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Hearings set on change to UDC
Proposal affects length on connecting hallways
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Forsyth County News


Other action

Also during their meeting Thursday, Forsyth County commissioners:

• Approved amendments to the county’s alcohol code to allow for Sunday package sales if voters approve Tuesday’s referendum.

The first possible date for Sunday sales could be March 18, provided the election results are certified before then.

• Ratified all parks and recreation department rules, policies and procedures, as well as amended the parks ordinance to reflect the current operations of the local board and department.

• Granted a rezoning request to industrial from industrial and agriculture for METCAM to expand its manufacturing business on Tidwell Road. The company also received variances for setbacks and buffers.

• Approved changes to the ethics ordinance to allow for more flexibility in scheduling for the ethics board.

Resident Brant Meadows, who spoke during the public comment portion, recommended that commissioners consider fully revising the ordinance, rather than making minor fixes, and setting a stakeholder committee to assist in that effort.

• Postponed to March 15 a decision on a proposed change to the conflict-of-interest transactions section of the ethics ordinance, citing the need for more time to review the matter.

The vote was 3-2, with Commissioners Patrick Bell and Todd Levent opposed.

• Moved the date for a town hall meeting on discussion of impervious surface limitations and protecting water supply watershed from March 20 to 7 p.m. April 26.

• Directed staff to draft changes to the alcohol code regarding factors automatically disqualifying someone from obtaining a permit.

The measure was prompted by a person, who once had a bad check, being barred for "moral turpitude."


Note: All votes were 5-0, unless otherwise noted.


Alyssa LaRenzie

Patrick Bell was alone in asking his fellow Forsyth County commissioners not to proceed with public hearings about the length of a hallway connecting two structures on residential property.

“We spend more time limiting people’s rights than we do on trying to make our county more user-friendly,” Bell said.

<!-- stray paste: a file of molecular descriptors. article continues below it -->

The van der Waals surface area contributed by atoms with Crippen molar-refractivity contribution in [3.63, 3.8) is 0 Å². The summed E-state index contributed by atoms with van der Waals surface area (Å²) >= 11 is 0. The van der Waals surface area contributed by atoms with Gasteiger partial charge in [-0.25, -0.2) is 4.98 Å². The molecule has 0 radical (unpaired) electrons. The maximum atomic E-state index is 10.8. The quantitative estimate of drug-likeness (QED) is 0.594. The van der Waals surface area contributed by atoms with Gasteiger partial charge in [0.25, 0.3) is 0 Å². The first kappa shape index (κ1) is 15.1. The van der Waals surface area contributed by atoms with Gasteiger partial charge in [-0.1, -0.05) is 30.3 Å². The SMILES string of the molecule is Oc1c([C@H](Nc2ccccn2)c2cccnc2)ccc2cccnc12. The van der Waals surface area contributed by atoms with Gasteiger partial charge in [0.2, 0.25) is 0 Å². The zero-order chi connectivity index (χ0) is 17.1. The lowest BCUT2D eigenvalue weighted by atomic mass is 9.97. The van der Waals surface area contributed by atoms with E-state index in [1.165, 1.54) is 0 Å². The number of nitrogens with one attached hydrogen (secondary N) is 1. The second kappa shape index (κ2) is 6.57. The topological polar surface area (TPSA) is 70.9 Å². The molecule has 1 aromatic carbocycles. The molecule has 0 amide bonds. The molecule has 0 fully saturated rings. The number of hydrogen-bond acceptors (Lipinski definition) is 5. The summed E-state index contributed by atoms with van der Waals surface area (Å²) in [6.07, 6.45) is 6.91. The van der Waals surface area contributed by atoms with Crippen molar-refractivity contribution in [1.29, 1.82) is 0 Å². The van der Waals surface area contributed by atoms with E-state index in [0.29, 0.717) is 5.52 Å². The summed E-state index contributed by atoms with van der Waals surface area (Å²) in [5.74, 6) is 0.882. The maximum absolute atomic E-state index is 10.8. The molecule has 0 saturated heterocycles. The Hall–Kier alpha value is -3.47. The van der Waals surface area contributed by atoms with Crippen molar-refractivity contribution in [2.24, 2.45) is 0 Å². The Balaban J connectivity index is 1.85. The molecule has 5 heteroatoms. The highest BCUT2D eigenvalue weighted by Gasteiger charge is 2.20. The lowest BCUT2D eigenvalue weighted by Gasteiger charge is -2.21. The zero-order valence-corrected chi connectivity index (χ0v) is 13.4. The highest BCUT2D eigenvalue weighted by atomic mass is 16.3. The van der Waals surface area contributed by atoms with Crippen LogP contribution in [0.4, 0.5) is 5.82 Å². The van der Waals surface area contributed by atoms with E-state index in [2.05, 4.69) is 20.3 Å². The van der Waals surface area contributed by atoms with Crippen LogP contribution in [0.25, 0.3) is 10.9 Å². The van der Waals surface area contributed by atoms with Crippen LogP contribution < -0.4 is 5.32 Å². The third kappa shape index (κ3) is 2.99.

The proposed unified development code change requires two public hearings before a vote on the measure.

The commission voted 4-1, with Bell opposed, on Thursday to schedule the hearings.

The matter likely will be first heard at the April 5 meeting.

The proposed change would set the length of a hallway connecting two buildings to a 16-foot maximum, said Tom Brown, director of planning and community development.

“We limit the size of accessory structure in residential zoning districts,” Brown said. “We’ve had two recent examples of people who have used hallways to connect accessory structures to their primary structures to avoid this limitation.”

Bell emphasized that two instances prompted the commission to discuss the change, which originated at a work session in June.

“This conservative board, in the second-most conservative county in the nation, has spent time and money, staff resources, attorney time and now public hearing time on something that has happened twice since [the county was founded in] 1831,” Bell said. “Yet we can’t seem to bring forward any UDC changes that will make our county more business friendly.”

He was referring to proposed code changes intended to streamline the process for businesses by shortening time for rezoning or reducing impact fees, among other measures.

That proposal originated in commission talks last fall.

At a meeting last month, the commissioners submitted scores ranking the priority of several issues the planning department staff was preparing.

Unified development code changes for accessory structures and the user-friendly initiatives received the same score, with both appearing in the bottom half.

Bell said the measure aimed at bringing in business should have taken priority.

On the list, the accessory structures issue was noted as being ready to return to a February work session, while the user initiatives didn’t have a month specified.

The remainder of the commission felt the accessory structures issue was worthy of going to public hearing as scheduled.

Commissioner Brian Tam noted that “it’s something that’s important to somebody.”

Chairman Jim Boff requested that Brown, prior to the public hearing, make a few revisions to the proposal that would allow for any length of hallway if included in a home’s original design.